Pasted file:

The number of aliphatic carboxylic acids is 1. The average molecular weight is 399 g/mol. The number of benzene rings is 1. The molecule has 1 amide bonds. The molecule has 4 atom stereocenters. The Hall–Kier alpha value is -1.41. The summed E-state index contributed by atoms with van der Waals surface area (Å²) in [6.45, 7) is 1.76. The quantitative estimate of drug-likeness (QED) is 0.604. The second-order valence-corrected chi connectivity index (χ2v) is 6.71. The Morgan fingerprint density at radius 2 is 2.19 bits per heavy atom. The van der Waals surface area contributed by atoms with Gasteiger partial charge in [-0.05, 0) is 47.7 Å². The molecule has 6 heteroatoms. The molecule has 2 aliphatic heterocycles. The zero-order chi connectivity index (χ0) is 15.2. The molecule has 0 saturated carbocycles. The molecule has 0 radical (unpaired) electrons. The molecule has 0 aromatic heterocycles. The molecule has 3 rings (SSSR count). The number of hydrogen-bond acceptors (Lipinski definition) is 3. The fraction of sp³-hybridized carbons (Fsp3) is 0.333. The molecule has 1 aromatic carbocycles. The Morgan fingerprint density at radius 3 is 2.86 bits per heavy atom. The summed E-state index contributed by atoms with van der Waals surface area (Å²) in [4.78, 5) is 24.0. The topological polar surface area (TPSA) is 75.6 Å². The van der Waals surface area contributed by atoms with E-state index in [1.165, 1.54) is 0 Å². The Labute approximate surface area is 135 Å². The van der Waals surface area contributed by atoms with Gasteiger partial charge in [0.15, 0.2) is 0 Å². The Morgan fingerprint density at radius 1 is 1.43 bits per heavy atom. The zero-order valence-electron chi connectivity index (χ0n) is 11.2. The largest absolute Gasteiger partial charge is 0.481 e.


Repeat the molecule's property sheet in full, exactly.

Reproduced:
The number of aliphatic carboxylic acids is 1. The average molecular weight is 399 g/mol. The number of benzene rings is 1. The molecule has 1 amide bonds. The molecule has 4 atom stereocenters. The Hall–Kier alpha value is -1.41. The summed E-state index contributed by atoms with van der Waals surface area (Å²) in [6.45, 7) is 1.76. The quantitative estimate of drug-likeness (QED) is 0.604. The second-order valence-corrected chi connectivity index (χ2v) is 6.71. The Morgan fingerprint density at radius 2 is 2.19 bits per heavy atom. The van der Waals surface area contributed by atoms with Gasteiger partial charge in [-0.05, 0) is 47.7 Å². The molecule has 6 heteroatoms. The molecule has 2 aliphatic heterocycles. The zero-order chi connectivity index (χ0) is 15.2. The molecule has 0 saturated carbocycles. The molecule has 0 radical (unpaired) electrons. The molecule has 0 aromatic heterocycles. The molecule has 3 rings (SSSR count). The number of hydrogen-bond acceptors (Lipinski definition) is 3. The fraction of sp³-hybridized carbons (Fsp3) is 0.333. The molecule has 1 aromatic carbocycles. The Morgan fingerprint density at radius 3 is 2.86 bits per heavy atom. The summed E-state index contributed by atoms with van der Waals surface area (Å²) in [4.78, 5) is 24.0. The topological polar surface area (TPSA) is 75.6 Å². The van der Waals surface area contributed by atoms with E-state index in [1.165, 1.54) is 0 Å². The Labute approximate surface area is 135 Å². The van der Waals surface area contributed by atoms with Gasteiger partial charge in [0.15, 0.2) is 0 Å². The Morgan fingerprint density at radius 1 is 1.43 bits per heavy atom. The zero-order valence-electron chi connectivity index (χ0n) is 11.2. The largest absolute Gasteiger partial charge is 0.481 e.